Hillary Clinton says Trump is marching America on ‘the road to tyranny’: ‘That is what authoritarians believe’
Composite image of Rachel Maddow interviewing Hillary Rodham Clinton (screengrabs)

Former Secretary of State Hillary Clinton offered a dire warning about President Donald Trump during a Wednesday evening with MSNBC's Rachel Maddow.

The former New York senator and 2016 Democratic Party presidential nominee blasted Attorney General Bill Barr's testimony before the Senate Judiciary Committee.

"In terms of Barr’s performance today and what we have learned, including from Mueller himself about how Barr has handled the results of Mueller’s investigation thus far, would you call this an attempted cover-up?" Maddow asked. "Would you say that Barr is handling Mueller’s findings in a way that are — that is dishonest, that is inappropriate, that is something that ought to as many Democrats said today, cause him to resign, that should potentially leave him open to the prospect of impeachment himself."

"How do you assess the severity of Barr’s misbehavior here?" Maddow asked.

"Well, I think it is incredibly severe because I think he is doing the job he was hired to do," Clinton replied. "He auditioned for the job with his 19-page memo basically saying there is no such thing as obstruction of justice when it comes to a president. He was hired to make sure that was a reality."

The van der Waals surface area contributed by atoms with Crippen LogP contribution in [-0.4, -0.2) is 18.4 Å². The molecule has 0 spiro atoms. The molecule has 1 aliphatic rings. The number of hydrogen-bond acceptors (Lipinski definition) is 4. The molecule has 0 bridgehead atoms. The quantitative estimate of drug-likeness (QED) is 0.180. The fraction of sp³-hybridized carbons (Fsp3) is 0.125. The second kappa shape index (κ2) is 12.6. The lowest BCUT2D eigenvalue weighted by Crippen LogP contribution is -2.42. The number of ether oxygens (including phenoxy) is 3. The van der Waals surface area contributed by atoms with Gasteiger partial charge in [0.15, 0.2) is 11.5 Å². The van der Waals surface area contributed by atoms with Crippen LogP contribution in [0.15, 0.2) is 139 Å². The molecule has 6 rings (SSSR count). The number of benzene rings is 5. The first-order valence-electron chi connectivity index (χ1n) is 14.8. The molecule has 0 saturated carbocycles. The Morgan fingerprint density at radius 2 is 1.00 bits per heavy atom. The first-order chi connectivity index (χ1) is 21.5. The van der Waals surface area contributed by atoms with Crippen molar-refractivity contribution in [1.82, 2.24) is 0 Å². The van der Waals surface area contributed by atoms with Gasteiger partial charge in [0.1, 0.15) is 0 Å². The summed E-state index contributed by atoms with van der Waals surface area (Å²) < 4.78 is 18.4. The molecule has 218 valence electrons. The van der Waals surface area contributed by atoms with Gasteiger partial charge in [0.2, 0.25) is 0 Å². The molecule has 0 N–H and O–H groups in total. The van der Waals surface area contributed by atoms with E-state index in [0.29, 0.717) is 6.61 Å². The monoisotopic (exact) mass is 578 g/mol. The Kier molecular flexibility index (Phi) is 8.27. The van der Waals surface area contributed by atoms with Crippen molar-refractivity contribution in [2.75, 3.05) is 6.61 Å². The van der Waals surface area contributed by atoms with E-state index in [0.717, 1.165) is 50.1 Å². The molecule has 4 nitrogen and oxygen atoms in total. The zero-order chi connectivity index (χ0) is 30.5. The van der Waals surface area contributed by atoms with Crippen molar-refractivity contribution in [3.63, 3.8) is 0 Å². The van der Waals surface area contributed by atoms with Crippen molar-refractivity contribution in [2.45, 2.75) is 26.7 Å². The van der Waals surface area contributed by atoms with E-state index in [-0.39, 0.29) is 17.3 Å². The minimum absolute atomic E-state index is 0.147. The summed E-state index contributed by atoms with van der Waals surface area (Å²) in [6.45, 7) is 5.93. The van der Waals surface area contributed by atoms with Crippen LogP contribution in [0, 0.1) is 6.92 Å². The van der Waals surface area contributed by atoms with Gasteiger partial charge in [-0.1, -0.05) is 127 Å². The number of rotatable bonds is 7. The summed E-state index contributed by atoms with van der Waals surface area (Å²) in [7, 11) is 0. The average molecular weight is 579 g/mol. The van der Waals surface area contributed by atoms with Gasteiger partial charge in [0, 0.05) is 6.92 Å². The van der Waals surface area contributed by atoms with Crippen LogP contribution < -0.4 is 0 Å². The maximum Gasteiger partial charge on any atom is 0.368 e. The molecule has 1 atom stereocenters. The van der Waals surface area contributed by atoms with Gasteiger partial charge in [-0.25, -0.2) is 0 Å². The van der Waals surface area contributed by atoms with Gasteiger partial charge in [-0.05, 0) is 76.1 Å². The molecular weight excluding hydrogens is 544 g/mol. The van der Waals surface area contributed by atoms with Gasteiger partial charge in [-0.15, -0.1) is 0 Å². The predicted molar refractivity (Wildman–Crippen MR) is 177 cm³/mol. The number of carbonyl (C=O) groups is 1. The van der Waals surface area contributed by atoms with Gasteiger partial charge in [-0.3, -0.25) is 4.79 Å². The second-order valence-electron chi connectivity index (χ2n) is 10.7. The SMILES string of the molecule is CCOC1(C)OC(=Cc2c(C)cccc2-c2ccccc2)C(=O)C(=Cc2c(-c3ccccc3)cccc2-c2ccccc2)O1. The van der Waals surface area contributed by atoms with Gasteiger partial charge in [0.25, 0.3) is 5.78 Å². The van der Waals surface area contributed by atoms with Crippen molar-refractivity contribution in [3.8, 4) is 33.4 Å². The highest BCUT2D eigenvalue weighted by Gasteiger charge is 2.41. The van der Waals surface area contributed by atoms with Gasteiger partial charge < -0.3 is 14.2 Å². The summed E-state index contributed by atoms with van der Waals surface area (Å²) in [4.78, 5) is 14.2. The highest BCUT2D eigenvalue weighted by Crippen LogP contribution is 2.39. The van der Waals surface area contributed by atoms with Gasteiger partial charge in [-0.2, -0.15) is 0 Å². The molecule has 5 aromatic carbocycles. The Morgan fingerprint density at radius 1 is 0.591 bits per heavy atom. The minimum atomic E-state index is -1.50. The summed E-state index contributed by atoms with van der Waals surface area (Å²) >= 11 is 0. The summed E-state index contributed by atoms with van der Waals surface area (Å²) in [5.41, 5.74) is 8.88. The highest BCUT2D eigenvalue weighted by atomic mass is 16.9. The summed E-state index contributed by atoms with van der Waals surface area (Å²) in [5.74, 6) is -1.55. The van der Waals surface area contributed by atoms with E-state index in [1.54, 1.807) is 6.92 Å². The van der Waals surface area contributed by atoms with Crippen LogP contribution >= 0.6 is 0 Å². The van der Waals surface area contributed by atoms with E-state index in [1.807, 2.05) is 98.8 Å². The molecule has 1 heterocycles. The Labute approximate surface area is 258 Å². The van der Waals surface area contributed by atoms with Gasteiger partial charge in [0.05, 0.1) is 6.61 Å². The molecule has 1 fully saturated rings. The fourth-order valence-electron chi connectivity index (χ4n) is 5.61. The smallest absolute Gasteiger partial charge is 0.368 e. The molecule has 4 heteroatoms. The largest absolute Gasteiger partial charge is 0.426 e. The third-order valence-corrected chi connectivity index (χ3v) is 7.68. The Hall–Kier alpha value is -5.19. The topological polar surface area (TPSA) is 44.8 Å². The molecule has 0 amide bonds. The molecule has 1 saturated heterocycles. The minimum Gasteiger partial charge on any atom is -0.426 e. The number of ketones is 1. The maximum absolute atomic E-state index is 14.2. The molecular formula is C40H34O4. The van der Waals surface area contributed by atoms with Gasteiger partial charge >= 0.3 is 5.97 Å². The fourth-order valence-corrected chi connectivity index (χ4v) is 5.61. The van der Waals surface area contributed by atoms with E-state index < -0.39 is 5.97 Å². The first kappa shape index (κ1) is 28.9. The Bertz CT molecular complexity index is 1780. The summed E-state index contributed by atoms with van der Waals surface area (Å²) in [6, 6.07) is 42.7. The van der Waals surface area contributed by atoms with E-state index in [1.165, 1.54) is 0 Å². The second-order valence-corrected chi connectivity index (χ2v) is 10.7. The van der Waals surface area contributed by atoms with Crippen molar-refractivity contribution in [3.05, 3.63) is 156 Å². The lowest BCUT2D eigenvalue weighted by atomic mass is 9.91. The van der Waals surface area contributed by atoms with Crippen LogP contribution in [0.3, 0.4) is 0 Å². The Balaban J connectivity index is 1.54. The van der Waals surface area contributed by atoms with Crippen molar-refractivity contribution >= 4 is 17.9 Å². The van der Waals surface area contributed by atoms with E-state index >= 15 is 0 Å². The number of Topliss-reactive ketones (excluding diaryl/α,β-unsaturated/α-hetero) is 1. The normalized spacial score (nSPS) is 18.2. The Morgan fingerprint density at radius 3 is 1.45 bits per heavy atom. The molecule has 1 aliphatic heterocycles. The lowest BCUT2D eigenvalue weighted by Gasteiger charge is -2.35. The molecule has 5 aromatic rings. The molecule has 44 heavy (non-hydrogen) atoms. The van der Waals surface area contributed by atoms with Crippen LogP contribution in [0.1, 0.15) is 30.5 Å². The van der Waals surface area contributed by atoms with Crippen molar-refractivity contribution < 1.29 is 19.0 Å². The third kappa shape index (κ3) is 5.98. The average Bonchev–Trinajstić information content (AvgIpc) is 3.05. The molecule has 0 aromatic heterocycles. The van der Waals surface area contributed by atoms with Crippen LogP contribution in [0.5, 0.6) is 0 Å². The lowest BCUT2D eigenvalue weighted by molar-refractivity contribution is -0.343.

"In terms of Barr’s argument about that today, he went I believe even further than he went in his 19-page memo when he suggested under questioning from Sen. [Patrick] Leahy (D-VT) that the president could without obstructing justice, by virtue of the fact he is president fire any prosecutor who was investigating him if the president believed himself to be innocent of the accusations that prosecutor was investigating," Maddow explained. "Now that is not just the president can obstruct justice that is the president can’t be investigated if the president doesn’t want to be investigated."

"And that is the road to tyranny," Clinton replied.

"That is what authoritarians believe and those who service them argue," Clinton argued.

"And that makes the role of the House even more important, because when you have high-ranking officials in this administration jockeying to do the president’s bidding so that they protect him as opposed to protect the rule of law, then the burden falls particularly heavy on the House -- and especially on the Judiciary Committee -- to be the vehicle that says wait a minute, this is not partisan, this goes to the core of whether we are a nation of laws or a nation of men and strong men at that," Clinton explained.

"So I’m very, very concerned about this argument that we heard made today," she added. "And it was incredibly arrogant."